Unfortunately, one of the last two northern white rhinos in the world has had to end a prestigious and extremely challenging breeding program aimed at saving the species from extinction. Reuters writes that this was announced by the scientists involved in this feat. The last two species of northern white rhino are mother and daughter. Both reside in the Kenyan Ol Pejeta Reserve.
“The team has taken the decision to retire the eldest of the two surviving women, 32-year-old Nagen, as an egg donor,” she said in a statement from Biorisko. Her age and signs of illness are also taken into account.
Her daughter Fatu is now the only remaining donor in the breeding programme, which aims to transplant engineered embryos made from rhino eggs along with frozen sperm from deceased males into surrogate mothers of other species of rhinoceros more common in Kenya. In this way, it is hoped to save the northern white rhino, which is gray in color, from extinction.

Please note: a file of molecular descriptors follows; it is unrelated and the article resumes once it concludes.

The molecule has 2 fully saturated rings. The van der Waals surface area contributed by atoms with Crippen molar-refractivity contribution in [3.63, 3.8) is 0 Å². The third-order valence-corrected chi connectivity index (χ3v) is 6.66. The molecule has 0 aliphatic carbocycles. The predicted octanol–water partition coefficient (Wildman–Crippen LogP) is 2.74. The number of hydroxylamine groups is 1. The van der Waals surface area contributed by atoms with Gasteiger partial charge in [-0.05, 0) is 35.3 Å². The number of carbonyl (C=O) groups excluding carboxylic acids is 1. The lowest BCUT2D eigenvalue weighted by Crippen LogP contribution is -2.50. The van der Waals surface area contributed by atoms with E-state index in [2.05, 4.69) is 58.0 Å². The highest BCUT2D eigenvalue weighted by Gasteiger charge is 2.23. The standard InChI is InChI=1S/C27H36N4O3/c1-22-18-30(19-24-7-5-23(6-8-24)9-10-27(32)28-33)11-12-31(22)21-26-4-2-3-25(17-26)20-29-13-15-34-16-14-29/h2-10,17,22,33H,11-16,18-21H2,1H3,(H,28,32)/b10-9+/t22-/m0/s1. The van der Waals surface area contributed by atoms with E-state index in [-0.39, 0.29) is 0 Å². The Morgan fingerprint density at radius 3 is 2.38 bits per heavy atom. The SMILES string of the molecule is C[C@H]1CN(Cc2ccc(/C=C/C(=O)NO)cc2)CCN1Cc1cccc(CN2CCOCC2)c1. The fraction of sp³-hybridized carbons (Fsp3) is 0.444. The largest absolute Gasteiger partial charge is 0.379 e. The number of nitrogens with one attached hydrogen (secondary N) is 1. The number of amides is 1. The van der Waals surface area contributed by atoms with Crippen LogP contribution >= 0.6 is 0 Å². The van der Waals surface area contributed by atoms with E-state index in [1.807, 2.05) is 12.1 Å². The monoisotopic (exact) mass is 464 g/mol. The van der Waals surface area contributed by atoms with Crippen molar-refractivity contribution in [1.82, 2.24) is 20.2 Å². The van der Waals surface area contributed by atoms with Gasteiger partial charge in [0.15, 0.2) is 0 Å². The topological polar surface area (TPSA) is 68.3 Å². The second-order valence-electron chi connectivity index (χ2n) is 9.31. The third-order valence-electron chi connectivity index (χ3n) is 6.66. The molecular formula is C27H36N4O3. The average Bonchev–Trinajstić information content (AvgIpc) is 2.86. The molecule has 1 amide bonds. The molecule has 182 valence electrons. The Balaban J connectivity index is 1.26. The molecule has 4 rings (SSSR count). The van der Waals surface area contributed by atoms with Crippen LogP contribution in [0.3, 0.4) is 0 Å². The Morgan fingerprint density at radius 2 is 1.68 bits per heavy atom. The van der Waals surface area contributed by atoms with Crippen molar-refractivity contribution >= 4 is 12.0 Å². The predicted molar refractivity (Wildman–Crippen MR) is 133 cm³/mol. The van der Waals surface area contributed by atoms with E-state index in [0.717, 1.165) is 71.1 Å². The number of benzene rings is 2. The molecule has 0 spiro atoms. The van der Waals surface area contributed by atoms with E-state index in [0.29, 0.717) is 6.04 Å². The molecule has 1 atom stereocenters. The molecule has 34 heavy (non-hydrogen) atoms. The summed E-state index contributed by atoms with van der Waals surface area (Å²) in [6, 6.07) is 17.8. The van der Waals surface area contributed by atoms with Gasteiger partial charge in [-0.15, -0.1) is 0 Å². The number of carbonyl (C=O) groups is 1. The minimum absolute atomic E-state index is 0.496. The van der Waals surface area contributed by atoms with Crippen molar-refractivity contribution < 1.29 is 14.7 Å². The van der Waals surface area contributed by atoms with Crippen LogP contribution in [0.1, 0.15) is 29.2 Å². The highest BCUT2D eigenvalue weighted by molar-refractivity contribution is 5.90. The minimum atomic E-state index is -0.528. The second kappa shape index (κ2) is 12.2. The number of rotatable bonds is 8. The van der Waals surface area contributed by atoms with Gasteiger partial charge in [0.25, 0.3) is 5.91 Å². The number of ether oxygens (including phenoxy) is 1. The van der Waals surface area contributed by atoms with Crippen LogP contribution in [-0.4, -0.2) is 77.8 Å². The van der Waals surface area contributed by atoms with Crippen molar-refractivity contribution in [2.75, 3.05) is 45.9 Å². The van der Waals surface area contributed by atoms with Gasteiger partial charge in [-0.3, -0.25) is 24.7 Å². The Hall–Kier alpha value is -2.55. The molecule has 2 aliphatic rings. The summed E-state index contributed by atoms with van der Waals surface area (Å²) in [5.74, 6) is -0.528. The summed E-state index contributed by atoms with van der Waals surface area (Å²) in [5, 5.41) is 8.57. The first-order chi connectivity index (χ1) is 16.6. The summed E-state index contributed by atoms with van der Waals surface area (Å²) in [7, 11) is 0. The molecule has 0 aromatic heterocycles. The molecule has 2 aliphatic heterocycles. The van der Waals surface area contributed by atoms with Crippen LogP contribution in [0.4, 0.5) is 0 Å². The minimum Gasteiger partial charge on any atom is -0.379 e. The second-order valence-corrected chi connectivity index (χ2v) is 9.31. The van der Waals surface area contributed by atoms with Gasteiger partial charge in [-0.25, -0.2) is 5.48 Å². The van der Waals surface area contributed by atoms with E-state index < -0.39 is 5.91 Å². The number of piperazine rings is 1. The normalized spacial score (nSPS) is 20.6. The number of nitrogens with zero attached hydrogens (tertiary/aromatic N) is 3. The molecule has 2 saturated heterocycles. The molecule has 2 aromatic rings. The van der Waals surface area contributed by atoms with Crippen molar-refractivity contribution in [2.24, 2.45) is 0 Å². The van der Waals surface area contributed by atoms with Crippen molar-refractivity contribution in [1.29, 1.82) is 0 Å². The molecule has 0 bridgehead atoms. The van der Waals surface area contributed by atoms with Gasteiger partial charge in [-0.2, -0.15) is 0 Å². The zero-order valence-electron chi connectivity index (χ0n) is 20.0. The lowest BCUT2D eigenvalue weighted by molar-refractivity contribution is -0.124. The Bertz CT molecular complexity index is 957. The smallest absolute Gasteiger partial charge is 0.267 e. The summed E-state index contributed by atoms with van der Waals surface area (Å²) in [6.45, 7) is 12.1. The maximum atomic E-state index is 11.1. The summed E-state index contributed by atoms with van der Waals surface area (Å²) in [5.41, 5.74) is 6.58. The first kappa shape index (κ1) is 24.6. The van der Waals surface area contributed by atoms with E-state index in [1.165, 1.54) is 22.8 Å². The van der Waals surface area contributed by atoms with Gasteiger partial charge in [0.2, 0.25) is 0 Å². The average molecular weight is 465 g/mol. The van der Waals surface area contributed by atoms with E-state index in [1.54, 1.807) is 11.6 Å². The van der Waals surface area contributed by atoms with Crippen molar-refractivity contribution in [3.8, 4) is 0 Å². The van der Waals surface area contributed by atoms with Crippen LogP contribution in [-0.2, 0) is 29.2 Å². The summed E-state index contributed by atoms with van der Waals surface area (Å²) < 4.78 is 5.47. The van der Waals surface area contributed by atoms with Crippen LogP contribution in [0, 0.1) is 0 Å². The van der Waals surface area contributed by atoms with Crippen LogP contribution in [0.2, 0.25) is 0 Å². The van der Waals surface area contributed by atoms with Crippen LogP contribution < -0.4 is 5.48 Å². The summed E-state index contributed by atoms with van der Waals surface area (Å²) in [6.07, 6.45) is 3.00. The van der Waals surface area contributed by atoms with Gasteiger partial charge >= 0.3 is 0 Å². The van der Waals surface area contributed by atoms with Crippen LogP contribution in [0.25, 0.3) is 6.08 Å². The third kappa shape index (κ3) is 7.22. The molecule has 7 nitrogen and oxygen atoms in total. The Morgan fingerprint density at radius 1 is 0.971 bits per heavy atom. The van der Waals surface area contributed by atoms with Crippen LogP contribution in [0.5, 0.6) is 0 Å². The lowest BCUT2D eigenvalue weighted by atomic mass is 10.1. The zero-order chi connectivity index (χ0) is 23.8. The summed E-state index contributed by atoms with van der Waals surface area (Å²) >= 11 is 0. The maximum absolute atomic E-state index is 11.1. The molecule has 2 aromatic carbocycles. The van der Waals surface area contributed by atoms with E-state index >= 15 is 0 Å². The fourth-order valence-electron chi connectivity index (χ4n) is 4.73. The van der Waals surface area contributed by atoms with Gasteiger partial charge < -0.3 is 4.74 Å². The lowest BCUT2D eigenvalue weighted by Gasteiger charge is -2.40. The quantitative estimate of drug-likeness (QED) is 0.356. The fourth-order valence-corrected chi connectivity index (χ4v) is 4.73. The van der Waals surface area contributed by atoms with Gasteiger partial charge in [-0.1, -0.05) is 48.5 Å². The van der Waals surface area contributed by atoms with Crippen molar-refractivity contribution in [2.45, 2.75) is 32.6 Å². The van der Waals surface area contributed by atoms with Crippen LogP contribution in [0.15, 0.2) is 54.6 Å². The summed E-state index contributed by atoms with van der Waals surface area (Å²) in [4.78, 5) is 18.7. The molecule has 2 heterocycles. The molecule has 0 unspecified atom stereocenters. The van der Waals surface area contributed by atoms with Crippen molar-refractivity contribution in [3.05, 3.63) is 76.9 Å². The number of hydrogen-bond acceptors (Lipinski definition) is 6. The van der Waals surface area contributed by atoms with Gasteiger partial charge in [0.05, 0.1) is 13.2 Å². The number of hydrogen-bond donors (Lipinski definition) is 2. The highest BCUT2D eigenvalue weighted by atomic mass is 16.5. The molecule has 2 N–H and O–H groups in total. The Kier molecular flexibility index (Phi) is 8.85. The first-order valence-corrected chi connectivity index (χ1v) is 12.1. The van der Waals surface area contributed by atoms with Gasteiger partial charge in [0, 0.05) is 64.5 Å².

You read that right, there are no more males alive – the last of them died in 2018 – and the only two females alive are unable to carry their calf to full term. Then science must be incredibly innovative and advanced. The northern white rhino used to live frequently and freely in various countries in East and Central Africa. But their numbers declined due to widespread poaching for their horns. Until this tragic point.
The Biorescue team, led by researchers at Germany’s Leibniz Zoo and Wildlife Research Institute, is engaged in a race against time to save the world’s most endangered mammal. “We’ve already had successes with Fatu,” Alem told Reuters with hope. “So far we have Twelve embryos were created from a pure northern white rhino. We are optimistic that the project will succeed.” No matter how difficult it may be.
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